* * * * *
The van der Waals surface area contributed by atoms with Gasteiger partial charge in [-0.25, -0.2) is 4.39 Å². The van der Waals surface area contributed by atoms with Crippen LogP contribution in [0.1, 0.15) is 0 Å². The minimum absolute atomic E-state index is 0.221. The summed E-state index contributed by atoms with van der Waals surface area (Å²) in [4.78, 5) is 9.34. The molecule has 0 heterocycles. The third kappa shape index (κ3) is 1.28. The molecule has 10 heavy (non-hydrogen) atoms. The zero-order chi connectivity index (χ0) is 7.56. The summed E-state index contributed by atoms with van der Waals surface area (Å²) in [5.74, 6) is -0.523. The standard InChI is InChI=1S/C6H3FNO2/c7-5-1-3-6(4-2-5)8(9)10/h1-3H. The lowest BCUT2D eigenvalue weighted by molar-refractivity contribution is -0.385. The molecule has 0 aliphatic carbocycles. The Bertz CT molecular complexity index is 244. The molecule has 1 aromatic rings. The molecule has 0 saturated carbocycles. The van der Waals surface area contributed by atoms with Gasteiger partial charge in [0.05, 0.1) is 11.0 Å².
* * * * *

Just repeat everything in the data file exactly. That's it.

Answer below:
The van der Waals surface area contributed by atoms with Gasteiger partial charge in [-0.25, -0.2) is 4.39 Å². The van der Waals surface area contributed by atoms with Crippen LogP contribution in [0.1, 0.15) is 0 Å². The minimum absolute atomic E-state index is 0.221. The summed E-state index contributed by atoms with van der Waals surface area (Å²) in [4.78, 5) is 9.34. The molecule has 0 heterocycles. The third kappa shape index (κ3) is 1.28. The molecule has 10 heavy (non-hydrogen) atoms. The zero-order chi connectivity index (χ0) is 7.56. The summed E-state index contributed by atoms with van der Waals surface area (Å²) in [5.74, 6) is -0.523. The standard InChI is InChI=1S/C6H3FNO2/c7-5-1-3-6(4-2-5)8(9)10/h1-3H. The lowest BCUT2D eigenvalue weighted by molar-refractivity contribution is -0.385. The molecule has 0 aliphatic carbocycles. The Bertz CT molecular complexity index is 244. The molecule has 1 aromatic rings. The molecule has 0 saturated carbocycles. The van der Waals surface area contributed by atoms with Gasteiger partial charge in [0.05, 0.1) is 11.0 Å².